Obviously depending on it being factory original, and also VG to excellent condition? It would be a very valuable to a military handgun or a P 38 collector. Not many of the SVW's were made in the first place, many didn't survive the war. Also less then 3,000 of the "r" series were made at the very end of hostilities in March and April of 45. Hold on to it, it's a big buck collectors piece now, that could only go up in value.
  • gary wraygary wray Member Posts: 4,663
    edited November -1
    quote:Originally posted by hitch1959
    Guys - Thanks very much for all the info. In a day or so I will get my camera returned so I can post a photo.
    To answer the questions, the finish appears a dull gray, similar to tarnished silver. The grips are black ribbed plastic. Regards.


    hitch1959.......sounds like your Dad got one of the last German SVW's out the door before the French took it over! Few SVW's were made under German control (15k+-) in three subvarations. From your description you might have a SubVar 2 pistol in the last "f" block. Very rare indeed! Take those good closeup photos, including photos of the holster (which also could be big buck item) and the mags if you can. I would also establish the history of the weapon with your father as you have done at the end of the post (for example, what unit was he in and any other details you can provide) as that establishes the provenance of the weapon. Exciting[:)][^]! Look forward to the photos!
  • hitch1959hitch1959 Member Posts: 8 ✭✭
    edited November -1
    Hey- you guys are great. I thank you for your expertise and willingness to teach me about this pistol.
    To correct one statement I made in my original post, which was: "Looks like a 637 and some mark underneath under the end of the barrel"....I was completely wrong. The mark is 532 with the lower case f. Therefore, this serial number appears on the slide, barrel and frame (near the trigger) Sorry for the misinformation.

    My camera didn't show up in the mail today, (left at mom's when picking up this gun, after excitedly taking pictures of the 2 "German officer dress swords" he shipped back, if I remember his description correctly from 50 years ago) so I laid the gun, clip and holster on my scanner and will post those 'photos'. I think they will be satisfactory.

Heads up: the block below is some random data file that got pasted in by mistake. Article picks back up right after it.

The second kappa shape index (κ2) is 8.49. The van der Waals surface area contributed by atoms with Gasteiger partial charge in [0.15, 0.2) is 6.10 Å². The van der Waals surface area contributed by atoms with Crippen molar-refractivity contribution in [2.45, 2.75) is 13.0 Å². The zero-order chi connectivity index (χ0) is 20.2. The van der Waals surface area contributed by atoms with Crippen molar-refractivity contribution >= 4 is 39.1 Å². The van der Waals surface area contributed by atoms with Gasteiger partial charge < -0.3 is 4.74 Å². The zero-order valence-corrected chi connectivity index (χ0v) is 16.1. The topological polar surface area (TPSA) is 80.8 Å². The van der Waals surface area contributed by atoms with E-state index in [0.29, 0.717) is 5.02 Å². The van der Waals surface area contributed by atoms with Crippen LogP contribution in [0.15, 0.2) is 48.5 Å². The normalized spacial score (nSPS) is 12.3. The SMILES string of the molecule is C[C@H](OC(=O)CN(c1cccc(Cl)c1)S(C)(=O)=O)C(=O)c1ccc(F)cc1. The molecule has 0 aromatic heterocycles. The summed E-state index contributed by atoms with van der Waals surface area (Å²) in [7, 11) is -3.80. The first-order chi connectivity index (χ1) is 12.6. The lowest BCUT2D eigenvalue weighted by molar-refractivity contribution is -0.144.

Also, I do have my dad's Army history from draftee to ASTP at U of Oklahoma to the various forts for training before being shipped off to Europe, landing in Marsailles with the 103rd Infantry. He was an ammo truck driver going up through France, into Germany, across the Rhine and southeastward, eventually to Innsbruck around VE Day.

    Thanks again. Looking forward to your feedback.
    Now I need to figure out how to post these photos. - I'll go ahead and post this and do the pics separately.
  • hitch1959hitch1959 Member Posts: 8 ✭✭
    edited November -1
    Hopefully this works. I've uploaded 4 photos to the ImageShack, URL: http://profile.imageshack.us/user/mcfree33/

    Pls let me know if this didn't work. Thx.
  • Hawk CarseHawk Carse Member Posts: 4,296 ✭✭✭
    edited November -1
    Matching numbers is a big plus.

    It is ironic that a roughly made gun in the losing phase of a war is one of the more unusual and collectable versions. Nice ones made while they were still winning aren't as scarce.
  • gary wraygary wray Member Posts: 4,663
    edited November -1
    quote:Originally posted by hitch1959
    Hopefully this works. I've uploaded 4 photos to the ImageShack, URL: http://profile.imageshack.us/user/mcfree33/

    Pls let me know if this didn't work. Thx.


    hitch1959.....we are running out of time on this thread but from what I can see of your photos it looks to me like you have the "real deal"....one of the last SVW's to come out the door before the collapse of the "Thousand Year Reich." If you look closer at the back of the holster for markings and send them to me by email I can tell you what you have there. But you have quite a set, worth some real dough, and much prized by P38 collectors. But hopefully it is worth more to you as it was your father's. By the way, the grips are bakelite, an early form of plastic used extensively on German weapons as they had perfected the process before the war. Kudos to your father for his service to our country and his sharp eye[^]